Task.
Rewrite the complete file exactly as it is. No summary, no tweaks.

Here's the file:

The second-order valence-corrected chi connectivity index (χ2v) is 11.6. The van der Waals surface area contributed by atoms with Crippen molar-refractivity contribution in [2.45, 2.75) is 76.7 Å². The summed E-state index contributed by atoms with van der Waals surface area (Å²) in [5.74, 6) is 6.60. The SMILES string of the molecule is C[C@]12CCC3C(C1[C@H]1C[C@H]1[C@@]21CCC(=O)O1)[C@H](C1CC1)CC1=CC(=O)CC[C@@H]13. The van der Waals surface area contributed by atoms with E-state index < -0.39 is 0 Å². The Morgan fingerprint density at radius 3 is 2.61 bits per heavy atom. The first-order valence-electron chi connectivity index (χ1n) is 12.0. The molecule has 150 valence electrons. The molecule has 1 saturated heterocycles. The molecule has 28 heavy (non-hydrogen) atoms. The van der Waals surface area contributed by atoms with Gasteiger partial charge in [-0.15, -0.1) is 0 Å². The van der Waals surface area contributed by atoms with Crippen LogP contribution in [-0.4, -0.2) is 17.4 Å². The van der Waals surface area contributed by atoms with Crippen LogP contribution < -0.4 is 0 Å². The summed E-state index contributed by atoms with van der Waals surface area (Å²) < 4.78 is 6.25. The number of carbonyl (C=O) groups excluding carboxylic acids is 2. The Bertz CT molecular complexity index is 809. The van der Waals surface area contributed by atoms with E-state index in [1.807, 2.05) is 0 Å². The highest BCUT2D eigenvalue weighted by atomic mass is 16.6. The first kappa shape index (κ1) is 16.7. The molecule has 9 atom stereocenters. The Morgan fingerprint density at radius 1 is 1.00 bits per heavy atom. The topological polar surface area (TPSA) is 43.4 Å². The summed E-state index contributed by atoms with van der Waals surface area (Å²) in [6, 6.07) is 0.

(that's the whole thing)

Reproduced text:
The second-order valence-corrected chi connectivity index (χ2v) is 11.6. The van der Waals surface area contributed by atoms with Crippen molar-refractivity contribution in [2.45, 2.75) is 76.7 Å². The summed E-state index contributed by atoms with van der Waals surface area (Å²) in [5.74, 6) is 6.60. The SMILES string of the molecule is C[C@]12CCC3C(C1[C@H]1C[C@H]1[C@@]21CCC(=O)O1)[C@H](C1CC1)CC1=CC(=O)CC[C@@H]13. The van der Waals surface area contributed by atoms with E-state index < -0.39 is 0 Å². The Morgan fingerprint density at radius 3 is 2.61 bits per heavy atom. The first-order valence-electron chi connectivity index (χ1n) is 12.0. The molecule has 150 valence electrons. The molecule has 1 saturated heterocycles. The molecule has 28 heavy (non-hydrogen) atoms. The van der Waals surface area contributed by atoms with Gasteiger partial charge in [-0.15, -0.1) is 0 Å². The van der Waals surface area contributed by atoms with Crippen LogP contribution in [-0.4, -0.2) is 17.4 Å². The van der Waals surface area contributed by atoms with Crippen LogP contribution < -0.4 is 0 Å². The summed E-state index contributed by atoms with van der Waals surface area (Å²) < 4.78 is 6.25. The number of carbonyl (C=O) groups excluding carboxylic acids is 2. The Bertz CT molecular complexity index is 809. The van der Waals surface area contributed by atoms with E-state index in [1.807, 2.05) is 0 Å². The highest BCUT2D eigenvalue weighted by atomic mass is 16.6. The first kappa shape index (κ1) is 16.7. The molecule has 9 atom stereocenters. The Morgan fingerprint density at radius 1 is 1.00 bits per heavy atom. The topological polar surface area (TPSA) is 43.4 Å². The summed E-state index contributed by atoms with van der Waals surface area (Å²) in [6, 6.07) is 0.